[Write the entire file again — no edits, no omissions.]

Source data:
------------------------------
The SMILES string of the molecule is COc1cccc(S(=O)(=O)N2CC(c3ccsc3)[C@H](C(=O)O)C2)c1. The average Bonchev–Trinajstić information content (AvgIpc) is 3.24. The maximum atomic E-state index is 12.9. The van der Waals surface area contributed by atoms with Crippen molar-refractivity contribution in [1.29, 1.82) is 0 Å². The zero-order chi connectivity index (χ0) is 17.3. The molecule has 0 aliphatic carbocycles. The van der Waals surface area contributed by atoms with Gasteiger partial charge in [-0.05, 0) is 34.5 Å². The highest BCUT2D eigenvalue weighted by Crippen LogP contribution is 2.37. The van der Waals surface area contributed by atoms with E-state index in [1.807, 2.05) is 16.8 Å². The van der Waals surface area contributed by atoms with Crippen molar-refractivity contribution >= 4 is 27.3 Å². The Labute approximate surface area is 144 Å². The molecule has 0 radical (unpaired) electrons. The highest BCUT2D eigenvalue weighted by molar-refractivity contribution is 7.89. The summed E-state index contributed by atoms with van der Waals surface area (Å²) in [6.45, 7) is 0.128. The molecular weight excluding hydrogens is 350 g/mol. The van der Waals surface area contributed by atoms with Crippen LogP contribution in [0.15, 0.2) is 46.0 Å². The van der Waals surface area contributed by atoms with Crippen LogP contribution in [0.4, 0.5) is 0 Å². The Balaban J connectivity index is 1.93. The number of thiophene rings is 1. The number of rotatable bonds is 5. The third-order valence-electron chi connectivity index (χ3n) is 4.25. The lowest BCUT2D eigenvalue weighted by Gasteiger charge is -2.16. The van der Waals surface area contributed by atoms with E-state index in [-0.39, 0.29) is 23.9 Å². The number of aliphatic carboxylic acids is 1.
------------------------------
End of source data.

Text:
The SMILES string of the molecule is COc1cccc(S(=O)(=O)N2CC(c3ccsc3)[C@H](C(=O)O)C2)c1. The average Bonchev–Trinajstić information content (AvgIpc) is 3.24. The maximum atomic E-state index is 12.9. The van der Waals surface area contributed by atoms with Crippen molar-refractivity contribution in [1.29, 1.82) is 0 Å². The zero-order chi connectivity index (χ0) is 17.3. The molecule has 0 aliphatic carbocycles. The van der Waals surface area contributed by atoms with Gasteiger partial charge in [-0.05, 0) is 34.5 Å². The highest BCUT2D eigenvalue weighted by Crippen LogP contribution is 2.37. The van der Waals surface area contributed by atoms with E-state index in [1.807, 2.05) is 16.8 Å². The van der Waals surface area contributed by atoms with Crippen molar-refractivity contribution >= 4 is 27.3 Å². The Labute approximate surface area is 144 Å². The molecule has 0 radical (unpaired) electrons. The highest BCUT2D eigenvalue weighted by molar-refractivity contribution is 7.89. The summed E-state index contributed by atoms with van der Waals surface area (Å²) in [6.45, 7) is 0.128. The molecular weight excluding hydrogens is 350 g/mol. The van der Waals surface area contributed by atoms with Crippen LogP contribution in [0.15, 0.2) is 46.0 Å². The van der Waals surface area contributed by atoms with Crippen LogP contribution in [0.4, 0.5) is 0 Å². The Balaban J connectivity index is 1.93. The number of thiophene rings is 1. The number of rotatable bonds is 5. The third-order valence-electron chi connectivity index (χ3n) is 4.25. The lowest BCUT2D eigenvalue weighted by Gasteiger charge is -2.16. The van der Waals surface area contributed by atoms with E-state index in [-0.39, 0.29) is 23.9 Å². The number of aliphatic carboxylic acids is 1.